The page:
Stimulus Results


It really is hard to know exactly how much of an affect the American Recovery Act had on job creation and the economy overall.  It’s impossible to really know what would’ve happened had there been no stimulus plan.

And while we could sit here and disagree over ideology – should the government have passed a stimulus bill at all? – and over how many jobs were created by the stimulus that would’ve occurred naturally anyway, there really is no point.  It’s wasted energy.  There’s no way to know.

Maybe the bill has failed in comparison to expectations, but perhaps that’s more of an issue with impossibly high expectations as opposed to the bill’s failures.  The stimulus was never going to work overnight.  And it wasn’t going to immediately reverse all of the damage and corruption that caused the recession and unemployment.

And if it ends up being a disaster, after all, we’ll know about it.  This administration stuck to its message of culpability and responsibility  by creating the Recovery Accountability and Transparency Board, which collected data from businesses to account for just how the stimulus has been effective.  They just released the first reports that show the stimulus created or saved 30,000 jobs.  The White House says that total rises to a million jobs when you account for the tax cuts or the increase in unemployment benefits; however, that won’t show up on this report because it’s not possible to calculate that directly.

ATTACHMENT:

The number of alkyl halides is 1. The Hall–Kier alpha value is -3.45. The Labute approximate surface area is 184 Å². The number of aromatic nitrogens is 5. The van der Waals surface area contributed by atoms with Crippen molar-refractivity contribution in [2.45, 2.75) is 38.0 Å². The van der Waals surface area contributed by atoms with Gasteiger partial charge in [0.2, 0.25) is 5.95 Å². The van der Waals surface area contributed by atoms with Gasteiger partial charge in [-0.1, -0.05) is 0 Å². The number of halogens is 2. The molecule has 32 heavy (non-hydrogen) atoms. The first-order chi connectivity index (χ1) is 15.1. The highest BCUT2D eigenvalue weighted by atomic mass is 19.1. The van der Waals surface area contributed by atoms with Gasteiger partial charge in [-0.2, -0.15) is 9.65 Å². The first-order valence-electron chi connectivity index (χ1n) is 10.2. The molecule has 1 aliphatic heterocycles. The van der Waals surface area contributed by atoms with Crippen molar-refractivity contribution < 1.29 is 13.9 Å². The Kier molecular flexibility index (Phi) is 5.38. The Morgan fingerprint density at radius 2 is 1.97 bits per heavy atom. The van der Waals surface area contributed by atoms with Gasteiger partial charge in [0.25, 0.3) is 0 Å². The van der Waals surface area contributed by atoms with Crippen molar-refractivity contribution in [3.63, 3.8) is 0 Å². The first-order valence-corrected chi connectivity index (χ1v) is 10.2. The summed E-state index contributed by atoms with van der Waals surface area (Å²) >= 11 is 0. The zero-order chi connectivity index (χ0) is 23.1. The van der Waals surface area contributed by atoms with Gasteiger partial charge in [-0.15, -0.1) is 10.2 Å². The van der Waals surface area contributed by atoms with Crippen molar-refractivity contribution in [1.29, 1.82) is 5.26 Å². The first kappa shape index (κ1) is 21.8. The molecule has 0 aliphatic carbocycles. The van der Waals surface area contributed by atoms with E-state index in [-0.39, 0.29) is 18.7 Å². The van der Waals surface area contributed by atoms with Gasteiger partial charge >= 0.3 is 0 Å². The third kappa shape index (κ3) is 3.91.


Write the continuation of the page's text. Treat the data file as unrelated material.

To me, 30,000 jobs doesn’t sound like much.  Not when unemployment is nearly 10% across the country.  Not when the goal is to add 3.5 million jobs by the end of the year.  But, I’m sure those people who got those 30,000 jobs sure are grateful.  I know my brother is working because of the increased spending in the construction industry.  Were it not for those projects created by the stimulus plan, he would most certainly be one of many unemployed tradesmen in Michigan.

I am not an economist, but logic tells me that our economy won’t turn around on a dime.  This isn’t a sports car.  At best we are a long freight train that is still trying to reconnect all the cars and get aligned on the track.  It’ll still be a while before we get back up to speed.

The timetable to recovery is only an educated guess at best.  There’s no real way to know exactly how or when things will turn around.  If anything, this report shows that we still have a ways to go.  But it’s nice to have numbers to look at instead of just having to take the president’s word for it.

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